The Sunday Edition — March 25, 2018

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Michael's essay: When the police give false testimony in court

“Some cops have a name for it: ‘testilying.’ It's also called Blue Lies."

Over a million Mexican-Americans were expelled in the 1930s. Now, history is repeating itself

“One key factor to keep in mind, as we deal with the Trump era, as we we deal with the activities of ICE [Immigration and Customs Enforcement] today, is that there is this legacy,” says historian Francisco Balderrama.

Newfoundland's March Hare hops off into the winter night

The March Hare Festival started in 1987 as a simple evening of poetry reading to break up a Corner Brook winter. This month, after 31 years, it had its grand finale.

More Canadians are acting as their own lawyer because they don't have a choice

The National Self-Represented Litigants Project at the University of Windsor offers help to those representing themselves.

Irish novelist Maggie O'Farrell danced with death — 17 times

The novelist's new memoir chronicles a series of harrowing close calls — like an encounter with a serial killer, a beachside robbery by a machete-wielding thief, and almost bleeding to death in childbirth.

Young minds wrestle with big philosophical questions

“Who am I?” “What is happiness” and “What is real?” A teacher in B.C., Tiffany Poirier puts philosophy in the classroom, along with the 3 Rs.

The Sunday Edition — March 18, 2018

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Michael Enright on being labeled a 'grey-bearded lefty,' after his life-long struggle to grow a beard

“I was stricken to the quick, not by the word 'lefty.' No, it's the grey-bearded reference which my lawyers say is actionable in a court of law. My legal team, from Lowe, Ball and Lynch, says that on paper anyway, Mr. Corcoran is guilty of ageism in the first degree.”

Environment minister Catherine McKenna on the contradiction at the heart of Canada's energy policy

Oil pipelines have been billed as nation-building projects in Canada, but they also seem to be tearing the nation apart. Federal Environment and Climate Change Minister Catherine McKenna on how the Liberal government is trying to square that circle.

Why one school board believes studying music is essential for all

Music education has been under siege in Ontario over the past two decades. But not in Windsor, Ontario. Its Catholic school board has promised every student the chance to study with teachers who have degrees in music.

Former inmates re-invent themselves as criminologists

After leaving prison, some ex-convicts are entering academia, and using their intimate knowledge of life in jail to reshape the way we think about crime and punishment.

Think Canada invented hockey? You're offside!

Hockey historian Jean-Patrice Martel joins Michael Enright for another episode in our occasional series, “Think Again.”

University of Victoria to offer world's first degree program in Indigenous law

Val Napoleon is the founder of the Indigenous Law Research Unit at UVic, which has been working to rediscover and rebuild Indigenous legal systems across Canada.

How to create unique passwords you won't have to memorize

Listener Dana-Marie Battaglia has invented a method for generating unique, strong passwords, without having to memorize them. She walks Michael through “the Dana key.”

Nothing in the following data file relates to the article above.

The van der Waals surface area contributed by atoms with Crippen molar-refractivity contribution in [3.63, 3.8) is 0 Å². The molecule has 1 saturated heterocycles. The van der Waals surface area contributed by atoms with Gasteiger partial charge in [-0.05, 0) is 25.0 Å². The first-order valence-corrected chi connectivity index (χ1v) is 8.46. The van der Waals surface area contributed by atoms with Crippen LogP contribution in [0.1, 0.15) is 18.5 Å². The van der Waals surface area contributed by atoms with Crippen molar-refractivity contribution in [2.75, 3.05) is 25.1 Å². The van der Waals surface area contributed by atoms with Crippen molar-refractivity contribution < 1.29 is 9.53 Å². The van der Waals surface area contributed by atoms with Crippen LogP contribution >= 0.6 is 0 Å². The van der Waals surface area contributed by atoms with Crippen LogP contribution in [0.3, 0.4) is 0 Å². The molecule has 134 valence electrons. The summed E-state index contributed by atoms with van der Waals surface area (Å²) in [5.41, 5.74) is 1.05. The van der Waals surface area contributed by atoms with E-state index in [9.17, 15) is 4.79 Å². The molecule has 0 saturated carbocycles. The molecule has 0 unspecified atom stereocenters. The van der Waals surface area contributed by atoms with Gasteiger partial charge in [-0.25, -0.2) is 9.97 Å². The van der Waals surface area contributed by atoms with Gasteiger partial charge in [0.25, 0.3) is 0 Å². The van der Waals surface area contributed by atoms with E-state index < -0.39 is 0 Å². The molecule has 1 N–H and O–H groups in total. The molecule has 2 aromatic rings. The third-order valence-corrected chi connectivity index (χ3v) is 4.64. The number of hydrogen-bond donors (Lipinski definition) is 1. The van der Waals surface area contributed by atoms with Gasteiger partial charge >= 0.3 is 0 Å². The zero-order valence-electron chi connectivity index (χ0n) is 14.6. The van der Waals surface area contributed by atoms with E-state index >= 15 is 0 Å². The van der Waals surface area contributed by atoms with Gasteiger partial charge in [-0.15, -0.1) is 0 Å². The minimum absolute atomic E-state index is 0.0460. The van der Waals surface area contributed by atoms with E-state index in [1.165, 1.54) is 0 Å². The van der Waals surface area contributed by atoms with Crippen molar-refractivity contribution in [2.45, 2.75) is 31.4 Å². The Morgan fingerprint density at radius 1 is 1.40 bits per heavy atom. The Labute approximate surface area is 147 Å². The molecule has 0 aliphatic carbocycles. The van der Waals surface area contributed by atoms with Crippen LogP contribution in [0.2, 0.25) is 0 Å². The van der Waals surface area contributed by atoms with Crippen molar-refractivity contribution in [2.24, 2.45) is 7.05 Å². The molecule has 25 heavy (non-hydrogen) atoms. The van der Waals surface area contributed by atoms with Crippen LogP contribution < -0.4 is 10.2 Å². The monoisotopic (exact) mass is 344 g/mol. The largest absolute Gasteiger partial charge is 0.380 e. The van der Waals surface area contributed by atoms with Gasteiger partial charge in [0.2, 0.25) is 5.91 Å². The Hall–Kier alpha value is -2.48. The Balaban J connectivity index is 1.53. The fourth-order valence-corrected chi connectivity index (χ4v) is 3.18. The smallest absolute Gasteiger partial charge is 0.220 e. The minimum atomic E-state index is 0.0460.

The Sunday Edition — March 11, 2018

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Michael's essay: In search of the lost password

“Every time I have to change my password for various devices, I feel like Columbus setting out on a dark and perilous journey. Usually I take great care to write down the password — in a notebook. I then forget where I put the notebook.”

'Canadians should understand that we are under attack,' says Canada's former trade ambassador

Gordon Ritchie, the envoy who negotiated Canada's first free trade agreement with the U.S., says the biggest losers in a potential trade war would be consumers on both sides of the Canada-U.S. border.

Big Brother meets Big Data, in an office near you

Welcome to a new world of workplace surveillance where every call, every keystroke, every conversation, every move you make is monitored and measured, in ways you've probably never imagined. Ira Basen’s documentary is called, “Just Watch Me.”

Lessons for today from the Spanish flu of 1918

Laura Spinney is the author of “Pale Rider: The Spanish Flu of 1918 and How It Changed the World.”

How Donald Trump made The Washington Post profitable again

Marty Baron, executive editor at the Washington Post, talks to Michael Enright about covering Trump, and the evolution of journalism in the digital age.

The Sunday Edition — March 4, 2018

NRA once preached gun control; Peter Herrndorf leaves NAC; Ont. PC leadership race; Yodelling; Bob Rae on the Rohingya; CEO defends Canadian Blood Services

Michael's essay: The NRA used to lobby for gun control

“Given the mental derangement of the leadership which runs the current NRA, it's hard to believe that for much of the 20th Century, the organization was in the forefront of preaching gun control.”

Peter Herrndorf on his illustrious career in the arts

As he prepares to leave the National Arts Centre, Peter Herrndorf talks about the rewards of a life in the arts, how he has pried funding from governments of all stripes, and why the CBC broke his heart.

Who says Ontario provincial politics is boring?

With the provincial election little more than three months away, our political panel discusses what's driving the drama inside the Ontario PC Party.